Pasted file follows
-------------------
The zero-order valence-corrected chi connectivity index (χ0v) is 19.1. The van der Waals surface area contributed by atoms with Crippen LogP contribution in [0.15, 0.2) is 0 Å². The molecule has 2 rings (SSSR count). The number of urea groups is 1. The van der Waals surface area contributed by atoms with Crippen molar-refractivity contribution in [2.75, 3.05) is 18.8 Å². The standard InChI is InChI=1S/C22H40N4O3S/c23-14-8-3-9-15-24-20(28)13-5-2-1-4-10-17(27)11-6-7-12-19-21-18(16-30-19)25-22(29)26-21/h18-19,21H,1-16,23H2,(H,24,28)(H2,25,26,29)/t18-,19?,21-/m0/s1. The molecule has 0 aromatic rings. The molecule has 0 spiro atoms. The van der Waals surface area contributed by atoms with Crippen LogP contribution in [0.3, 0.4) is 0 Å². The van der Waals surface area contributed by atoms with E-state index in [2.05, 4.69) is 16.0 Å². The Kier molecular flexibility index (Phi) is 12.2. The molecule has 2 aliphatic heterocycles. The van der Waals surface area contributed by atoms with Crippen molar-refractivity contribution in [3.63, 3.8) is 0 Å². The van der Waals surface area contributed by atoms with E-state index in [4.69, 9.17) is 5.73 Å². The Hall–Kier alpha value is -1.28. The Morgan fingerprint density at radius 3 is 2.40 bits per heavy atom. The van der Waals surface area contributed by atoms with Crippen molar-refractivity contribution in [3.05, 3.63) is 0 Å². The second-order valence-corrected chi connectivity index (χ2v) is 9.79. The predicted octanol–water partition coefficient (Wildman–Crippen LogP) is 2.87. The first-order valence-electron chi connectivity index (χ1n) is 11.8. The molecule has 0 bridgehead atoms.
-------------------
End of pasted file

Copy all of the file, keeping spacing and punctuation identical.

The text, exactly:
The zero-order valence-corrected chi connectivity index (χ0v) is 19.1. The van der Waals surface area contributed by atoms with Crippen LogP contribution in [0.15, 0.2) is 0 Å². The molecule has 2 rings (SSSR count). The number of urea groups is 1. The van der Waals surface area contributed by atoms with Crippen molar-refractivity contribution in [2.75, 3.05) is 18.8 Å². The standard InChI is InChI=1S/C22H40N4O3S/c23-14-8-3-9-15-24-20(28)13-5-2-1-4-10-17(27)11-6-7-12-19-21-18(16-30-19)25-22(29)26-21/h18-19,21H,1-16,23H2,(H,24,28)(H2,25,26,29)/t18-,19?,21-/m0/s1. The molecule has 0 aromatic rings. The molecule has 0 spiro atoms. The van der Waals surface area contributed by atoms with Crippen LogP contribution in [0.3, 0.4) is 0 Å². The van der Waals surface area contributed by atoms with E-state index in [2.05, 4.69) is 16.0 Å². The Kier molecular flexibility index (Phi) is 12.2. The molecule has 2 aliphatic heterocycles. The van der Waals surface area contributed by atoms with Crippen molar-refractivity contribution in [3.63, 3.8) is 0 Å². The van der Waals surface area contributed by atoms with E-state index in [4.69, 9.17) is 5.73 Å². The Hall–Kier alpha value is -1.28. The Morgan fingerprint density at radius 3 is 2.40 bits per heavy atom. The van der Waals surface area contributed by atoms with Crippen molar-refractivity contribution in [3.05, 3.63) is 0 Å². The second-order valence-corrected chi connectivity index (χ2v) is 9.79. The predicted octanol–water partition coefficient (Wildman–Crippen LogP) is 2.87. The first-order valence-electron chi connectivity index (χ1n) is 11.8. The molecule has 0 bridgehead atoms.